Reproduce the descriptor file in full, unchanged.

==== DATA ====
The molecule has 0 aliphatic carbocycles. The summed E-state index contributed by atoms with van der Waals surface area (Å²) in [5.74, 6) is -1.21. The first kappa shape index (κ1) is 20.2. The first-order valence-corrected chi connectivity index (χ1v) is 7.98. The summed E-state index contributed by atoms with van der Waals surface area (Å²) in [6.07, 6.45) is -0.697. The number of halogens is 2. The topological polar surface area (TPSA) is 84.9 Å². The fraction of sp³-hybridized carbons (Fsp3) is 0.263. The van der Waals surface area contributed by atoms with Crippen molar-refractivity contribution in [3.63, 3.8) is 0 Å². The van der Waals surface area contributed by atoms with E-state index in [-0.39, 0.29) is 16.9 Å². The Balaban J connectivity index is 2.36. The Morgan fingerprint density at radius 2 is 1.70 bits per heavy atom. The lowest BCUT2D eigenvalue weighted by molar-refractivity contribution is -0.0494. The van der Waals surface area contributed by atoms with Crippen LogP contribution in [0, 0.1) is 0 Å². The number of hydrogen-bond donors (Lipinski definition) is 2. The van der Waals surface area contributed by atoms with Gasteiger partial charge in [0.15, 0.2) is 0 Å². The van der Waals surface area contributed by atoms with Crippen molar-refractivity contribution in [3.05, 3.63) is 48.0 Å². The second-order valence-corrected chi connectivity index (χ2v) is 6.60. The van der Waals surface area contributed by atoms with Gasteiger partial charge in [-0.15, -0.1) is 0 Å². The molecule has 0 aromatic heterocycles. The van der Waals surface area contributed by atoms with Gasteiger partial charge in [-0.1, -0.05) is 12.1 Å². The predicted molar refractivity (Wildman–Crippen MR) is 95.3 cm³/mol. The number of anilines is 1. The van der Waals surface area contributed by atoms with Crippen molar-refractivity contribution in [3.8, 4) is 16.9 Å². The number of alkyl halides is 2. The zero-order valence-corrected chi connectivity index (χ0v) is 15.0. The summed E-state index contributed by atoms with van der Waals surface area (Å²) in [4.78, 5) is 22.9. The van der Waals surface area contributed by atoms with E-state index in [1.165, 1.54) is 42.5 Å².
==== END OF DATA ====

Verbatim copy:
The molecule has 0 aliphatic carbocycles. The summed E-state index contributed by atoms with van der Waals surface area (Å²) in [5.74, 6) is -1.21. The first kappa shape index (κ1) is 20.2. The first-order valence-corrected chi connectivity index (χ1v) is 7.98. The summed E-state index contributed by atoms with van der Waals surface area (Å²) in [6.07, 6.45) is -0.697. The number of halogens is 2. The topological polar surface area (TPSA) is 84.9 Å². The fraction of sp³-hybridized carbons (Fsp3) is 0.263. The van der Waals surface area contributed by atoms with Crippen molar-refractivity contribution in [3.63, 3.8) is 0 Å². The van der Waals surface area contributed by atoms with E-state index in [-0.39, 0.29) is 16.9 Å². The Balaban J connectivity index is 2.36. The Morgan fingerprint density at radius 2 is 1.70 bits per heavy atom. The lowest BCUT2D eigenvalue weighted by molar-refractivity contribution is -0.0494. The van der Waals surface area contributed by atoms with Crippen LogP contribution in [0, 0.1) is 0 Å². The number of hydrogen-bond donors (Lipinski definition) is 2. The van der Waals surface area contributed by atoms with Gasteiger partial charge in [0.15, 0.2) is 0 Å². The van der Waals surface area contributed by atoms with Crippen molar-refractivity contribution in [3.05, 3.63) is 48.0 Å². The second-order valence-corrected chi connectivity index (χ2v) is 6.60. The van der Waals surface area contributed by atoms with Gasteiger partial charge in [-0.15, -0.1) is 0 Å². The molecule has 0 aromatic heterocycles. The van der Waals surface area contributed by atoms with Gasteiger partial charge in [-0.1, -0.05) is 12.1 Å². The predicted molar refractivity (Wildman–Crippen MR) is 95.3 cm³/mol. The number of anilines is 1. The van der Waals surface area contributed by atoms with Crippen molar-refractivity contribution in [3.8, 4) is 16.9 Å². The number of alkyl halides is 2. The zero-order valence-corrected chi connectivity index (χ0v) is 15.0. The summed E-state index contributed by atoms with van der Waals surface area (Å²) in [4.78, 5) is 22.9. The van der Waals surface area contributed by atoms with E-state index in [1.165, 1.54) is 42.5 Å².